Formative Language Assessment Records for ELLs
Assessment Tools > Student Self Assessment

Student Self Assessment

flare diagram

Student self-assessments will give students the opportunity to evaluate their own and their peers' language learning progress. Research suggests that when students are expected to evaluate themselves and when they view their input in the learning progess as meaningful, their self-assessment can be very helpful, if not integral, to their learning (Brown & Hirschfeld, 2007; Heritage, 2007). Self-assessments appropriate to students' linguistic, cognitive development and age guides their reflection on their progress toward specified language learning targets and the degree of effort and motivation they are applying to meet those targets. As with the assessment toolbox, Dr. Lorraine Valdez Pierce will work in collaboration with WIDA staff and teachers at participating sites to create a variety of self-assessment tools for students at differing levels of English language proficiency to use. The below table shows the format construction of this assessment.

Table: Student Self-Assessment Format

Toolbox Test Formats by Skill Domain
Rating Scale
Language of Language Arts
Reading & Writing
Reading & Writing
Language of Mathematics
Language of Science
Language of Social Studies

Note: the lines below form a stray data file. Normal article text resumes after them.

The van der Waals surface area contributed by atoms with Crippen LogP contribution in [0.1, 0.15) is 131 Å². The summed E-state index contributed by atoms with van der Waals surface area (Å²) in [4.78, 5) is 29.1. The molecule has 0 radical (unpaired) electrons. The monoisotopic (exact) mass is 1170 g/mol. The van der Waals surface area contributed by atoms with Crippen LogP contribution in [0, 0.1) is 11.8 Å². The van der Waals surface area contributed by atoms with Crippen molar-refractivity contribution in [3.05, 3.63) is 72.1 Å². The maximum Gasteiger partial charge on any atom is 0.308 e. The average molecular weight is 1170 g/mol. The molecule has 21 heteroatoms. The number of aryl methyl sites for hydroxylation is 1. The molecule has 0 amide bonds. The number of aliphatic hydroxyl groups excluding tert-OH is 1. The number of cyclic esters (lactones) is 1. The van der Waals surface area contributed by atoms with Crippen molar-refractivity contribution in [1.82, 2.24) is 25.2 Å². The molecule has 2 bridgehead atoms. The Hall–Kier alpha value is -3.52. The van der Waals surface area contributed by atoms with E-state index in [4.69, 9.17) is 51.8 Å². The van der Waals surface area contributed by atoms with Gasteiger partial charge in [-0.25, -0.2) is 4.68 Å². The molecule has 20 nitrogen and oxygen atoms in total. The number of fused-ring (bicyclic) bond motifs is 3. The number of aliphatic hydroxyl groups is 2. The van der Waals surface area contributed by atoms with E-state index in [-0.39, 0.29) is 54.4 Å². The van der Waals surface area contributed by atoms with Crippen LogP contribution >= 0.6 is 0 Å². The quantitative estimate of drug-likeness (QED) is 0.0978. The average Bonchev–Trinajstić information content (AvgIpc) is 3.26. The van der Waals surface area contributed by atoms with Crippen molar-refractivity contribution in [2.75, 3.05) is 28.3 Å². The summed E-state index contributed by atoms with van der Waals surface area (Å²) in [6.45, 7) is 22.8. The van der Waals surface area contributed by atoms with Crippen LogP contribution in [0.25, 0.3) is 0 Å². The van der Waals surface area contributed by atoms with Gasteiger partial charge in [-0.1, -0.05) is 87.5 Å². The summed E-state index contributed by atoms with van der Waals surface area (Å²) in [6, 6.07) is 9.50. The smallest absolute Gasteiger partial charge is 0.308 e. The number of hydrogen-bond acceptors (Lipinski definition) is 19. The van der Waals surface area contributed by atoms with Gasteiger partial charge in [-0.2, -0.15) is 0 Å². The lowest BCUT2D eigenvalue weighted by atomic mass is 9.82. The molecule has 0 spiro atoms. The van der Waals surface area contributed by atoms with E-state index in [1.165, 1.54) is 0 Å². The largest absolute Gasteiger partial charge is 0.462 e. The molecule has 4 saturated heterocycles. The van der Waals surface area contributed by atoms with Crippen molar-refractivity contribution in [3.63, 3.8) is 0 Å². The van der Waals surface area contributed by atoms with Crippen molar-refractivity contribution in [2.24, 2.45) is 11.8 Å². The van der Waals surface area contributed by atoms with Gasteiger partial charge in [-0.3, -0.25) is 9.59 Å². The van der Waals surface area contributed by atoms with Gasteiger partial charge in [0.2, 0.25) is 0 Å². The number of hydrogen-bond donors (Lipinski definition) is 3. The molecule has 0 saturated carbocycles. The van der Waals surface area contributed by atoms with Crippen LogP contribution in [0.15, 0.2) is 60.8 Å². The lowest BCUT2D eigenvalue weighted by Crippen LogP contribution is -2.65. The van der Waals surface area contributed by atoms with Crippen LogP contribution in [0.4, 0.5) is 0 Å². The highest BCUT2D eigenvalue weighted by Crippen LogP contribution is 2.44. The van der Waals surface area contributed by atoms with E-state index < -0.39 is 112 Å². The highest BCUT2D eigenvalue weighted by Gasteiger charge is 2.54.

As with the assessment toolbox, the research base for student self-assessment, specifically ELL student self-assessment will be reviewed and models and concepts that support the development of student self-assessments will be adopted. The checklists and rubrics for the student self-assessment are similar to those in the assessment toolbox with the exception that they are developed based on students' language proficiency levels. They will be more generic than those in the assessment toolbox, and there will be only one form for each tier and content area. Peer assessment forms will also be developed to help students identify learning progress in others' work. The peer assessment procedure will only be used to help guide each student in their own self-assessment. Thus, there will be twelve reading checklists (three tiers times four content areas), twelve writing checklists, and so on. In the student self-assessment, the rating scale differs from the checklist in that students do not make "yes" or "no" decisions, but rate their performance based on a common scale. Like the toolbox, teachers can have students select the self-assessment that most appropriately fits students' unique learning goals and abilities. Training materials will be developed for teachers to assist the self-assessment process. Like other FLARE assessments, student self-assessments will be piloted, revised and prepared for field testing in the 2010-2011 school year.